“At the end of the day, people follow those who know where they’re going.” -Jack Trout

 

3. Belief inspires us to act courageously.

7 Steps to Improve Your Character Habit

Not too long ago, I had the opportunity to talk with Fred Kiel, the author of Return on Character: The Real Reasons Leaders and Their Companies Win.  His extensive research provides data that proves that character matters.  That same research also indicated that much of the character habits of the world’s best, virtuous leaders are formed in childhood.  Fred offers seven steps to improve your character habits.

Improving Character

It absolutely is possible to improve Return on Character (“ROC”) and raise your character reputation scores.  Your character habits are just that – habits.  And as such, they can be changed.  We all have some personal experience in changing our habits.  Sometimes it’s quite difficult, but it can be done.

We’ve isolated seven steps that work to improve your character habits:

1. Pop the Bubble

The first step you need to take to strengthen your character habits is to get real!  We all live in our own “bubble” – our version of ourselves.  Unfortunately, our view of ourselves is often wrong – we tend to believe our own press.  Everyone rates themselves as having a strong character – we see ourselves as principled people.

“Real knowledge is to know the extent of one’s ignorance.” -Confucius

 

2. Conduct a Cost-Benefit Analysis

Be brutally honest with yourself.  You have acquired your character habits because at some point in your life, they were very beneficial. But in all likelihood, some of the habits learned long ago are now more costly than beneficial.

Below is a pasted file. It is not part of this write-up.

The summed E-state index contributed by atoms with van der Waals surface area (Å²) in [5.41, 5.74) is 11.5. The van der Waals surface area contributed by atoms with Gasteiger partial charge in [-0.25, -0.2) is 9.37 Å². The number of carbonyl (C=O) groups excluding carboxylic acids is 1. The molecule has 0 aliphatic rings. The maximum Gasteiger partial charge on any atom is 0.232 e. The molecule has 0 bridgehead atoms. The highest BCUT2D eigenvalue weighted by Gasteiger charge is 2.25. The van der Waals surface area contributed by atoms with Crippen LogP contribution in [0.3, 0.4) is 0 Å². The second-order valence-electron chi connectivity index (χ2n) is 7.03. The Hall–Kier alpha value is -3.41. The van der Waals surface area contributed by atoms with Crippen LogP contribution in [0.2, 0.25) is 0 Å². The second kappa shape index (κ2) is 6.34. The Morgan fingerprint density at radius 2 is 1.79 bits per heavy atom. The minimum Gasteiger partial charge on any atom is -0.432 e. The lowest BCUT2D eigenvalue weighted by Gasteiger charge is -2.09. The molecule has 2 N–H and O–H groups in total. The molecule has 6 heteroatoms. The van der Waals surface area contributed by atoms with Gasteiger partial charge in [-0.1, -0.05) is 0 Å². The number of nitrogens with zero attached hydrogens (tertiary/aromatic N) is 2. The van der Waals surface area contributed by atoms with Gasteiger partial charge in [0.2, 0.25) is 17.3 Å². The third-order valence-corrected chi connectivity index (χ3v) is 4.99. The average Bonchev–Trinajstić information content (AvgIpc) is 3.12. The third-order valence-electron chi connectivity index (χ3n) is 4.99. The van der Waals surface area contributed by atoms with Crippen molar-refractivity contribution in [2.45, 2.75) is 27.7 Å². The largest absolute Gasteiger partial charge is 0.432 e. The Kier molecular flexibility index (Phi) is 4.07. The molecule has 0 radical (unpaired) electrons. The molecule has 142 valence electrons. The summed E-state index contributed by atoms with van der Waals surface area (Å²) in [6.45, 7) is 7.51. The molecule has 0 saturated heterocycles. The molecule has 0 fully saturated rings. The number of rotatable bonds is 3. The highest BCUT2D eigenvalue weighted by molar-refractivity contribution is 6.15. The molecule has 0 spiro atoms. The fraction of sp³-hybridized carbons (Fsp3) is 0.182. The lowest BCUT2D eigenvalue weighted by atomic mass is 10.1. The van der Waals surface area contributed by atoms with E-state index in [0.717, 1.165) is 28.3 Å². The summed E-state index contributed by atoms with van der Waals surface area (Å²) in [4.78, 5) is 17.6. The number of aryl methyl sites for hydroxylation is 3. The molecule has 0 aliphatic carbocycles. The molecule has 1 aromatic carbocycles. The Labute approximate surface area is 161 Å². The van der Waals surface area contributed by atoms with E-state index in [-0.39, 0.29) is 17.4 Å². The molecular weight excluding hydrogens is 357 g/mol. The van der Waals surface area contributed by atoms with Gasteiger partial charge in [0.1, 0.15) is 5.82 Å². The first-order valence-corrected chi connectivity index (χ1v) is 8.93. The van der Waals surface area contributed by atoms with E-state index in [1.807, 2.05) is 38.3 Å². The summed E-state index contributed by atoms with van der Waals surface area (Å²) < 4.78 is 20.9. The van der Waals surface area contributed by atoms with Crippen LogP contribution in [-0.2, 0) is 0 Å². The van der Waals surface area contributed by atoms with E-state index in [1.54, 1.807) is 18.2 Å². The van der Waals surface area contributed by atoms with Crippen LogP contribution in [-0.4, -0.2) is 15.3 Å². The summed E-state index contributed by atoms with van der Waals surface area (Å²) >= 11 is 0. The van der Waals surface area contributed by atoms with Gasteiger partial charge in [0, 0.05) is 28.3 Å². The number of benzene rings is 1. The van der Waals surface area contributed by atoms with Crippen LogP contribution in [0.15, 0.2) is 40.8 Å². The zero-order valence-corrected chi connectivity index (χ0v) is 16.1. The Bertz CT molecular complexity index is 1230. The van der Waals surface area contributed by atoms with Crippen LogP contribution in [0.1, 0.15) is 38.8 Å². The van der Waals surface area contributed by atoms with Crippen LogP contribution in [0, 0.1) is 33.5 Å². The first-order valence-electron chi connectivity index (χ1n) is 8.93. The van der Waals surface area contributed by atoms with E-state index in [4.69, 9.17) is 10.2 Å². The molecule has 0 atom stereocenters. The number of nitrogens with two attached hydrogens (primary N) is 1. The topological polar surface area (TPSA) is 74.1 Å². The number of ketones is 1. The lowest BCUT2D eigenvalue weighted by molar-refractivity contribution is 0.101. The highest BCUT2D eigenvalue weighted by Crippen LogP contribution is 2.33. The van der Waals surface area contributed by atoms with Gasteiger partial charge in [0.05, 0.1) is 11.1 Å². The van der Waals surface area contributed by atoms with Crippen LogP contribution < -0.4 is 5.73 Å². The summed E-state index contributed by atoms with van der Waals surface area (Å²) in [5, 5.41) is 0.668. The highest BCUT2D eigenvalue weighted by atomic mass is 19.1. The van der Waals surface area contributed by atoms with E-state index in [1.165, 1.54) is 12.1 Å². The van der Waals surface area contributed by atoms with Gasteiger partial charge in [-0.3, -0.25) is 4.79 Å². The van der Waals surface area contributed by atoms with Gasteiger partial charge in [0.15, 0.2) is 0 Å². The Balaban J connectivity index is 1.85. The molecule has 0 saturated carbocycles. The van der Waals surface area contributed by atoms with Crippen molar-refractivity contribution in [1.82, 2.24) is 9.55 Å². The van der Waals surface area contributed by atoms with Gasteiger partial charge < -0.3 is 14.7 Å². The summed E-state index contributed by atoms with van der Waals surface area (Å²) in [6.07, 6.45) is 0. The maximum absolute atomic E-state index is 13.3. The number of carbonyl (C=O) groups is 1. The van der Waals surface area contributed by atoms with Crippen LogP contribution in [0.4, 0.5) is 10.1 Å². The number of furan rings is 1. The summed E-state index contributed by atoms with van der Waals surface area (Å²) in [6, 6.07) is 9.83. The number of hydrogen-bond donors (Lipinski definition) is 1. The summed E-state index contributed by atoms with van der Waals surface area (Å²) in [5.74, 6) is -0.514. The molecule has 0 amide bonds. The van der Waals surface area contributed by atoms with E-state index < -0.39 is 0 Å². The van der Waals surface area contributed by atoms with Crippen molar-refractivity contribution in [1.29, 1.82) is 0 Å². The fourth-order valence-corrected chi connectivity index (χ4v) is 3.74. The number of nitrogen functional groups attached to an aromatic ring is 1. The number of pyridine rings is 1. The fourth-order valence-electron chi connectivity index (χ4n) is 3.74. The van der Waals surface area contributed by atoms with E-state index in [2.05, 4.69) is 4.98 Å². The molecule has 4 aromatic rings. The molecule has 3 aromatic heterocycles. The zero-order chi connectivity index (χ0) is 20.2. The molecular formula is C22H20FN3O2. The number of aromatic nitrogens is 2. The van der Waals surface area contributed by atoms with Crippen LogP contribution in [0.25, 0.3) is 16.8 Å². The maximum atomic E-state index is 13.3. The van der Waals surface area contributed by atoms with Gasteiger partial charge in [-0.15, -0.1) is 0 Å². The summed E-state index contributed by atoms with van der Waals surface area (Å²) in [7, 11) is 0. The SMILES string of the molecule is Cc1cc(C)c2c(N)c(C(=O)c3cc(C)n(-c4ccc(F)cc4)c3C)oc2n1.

“Being entirely honest with oneself is a good exercise.” –Sigmund Freud

 

3. Find the Fuel

The only way you’ll go the next step in changing your character is if you believe that the cost of your current habit outweighs the benefit.  You must find the “fuel rod” that will energize you enough to acquire a new habit.

“What keeps me going is goals.” -Muhammad Ali

 

4. Now, Write it Down

The important thing now is to write down what you’ve decided from your cost-benefit analysis.  If you can’t write it down and provide a convincing argument about why you should change, you’re just living in la-la land.  You won’t change anything about your character habits.

“If you do not write it down, you have a wish, not a goal.” -Steve Maraboli

 

5. Focus Your Attention

The Real Reason Leaders Win: Return on Character

Cash or Character?

Not too long ago, I was asked to give a talk about organizational culture and why it matters. Before I walked up to the podium, one of the attendees cornered me. He wanted me to know his strongly-held position. In an emphatic tone, he nearly shouted: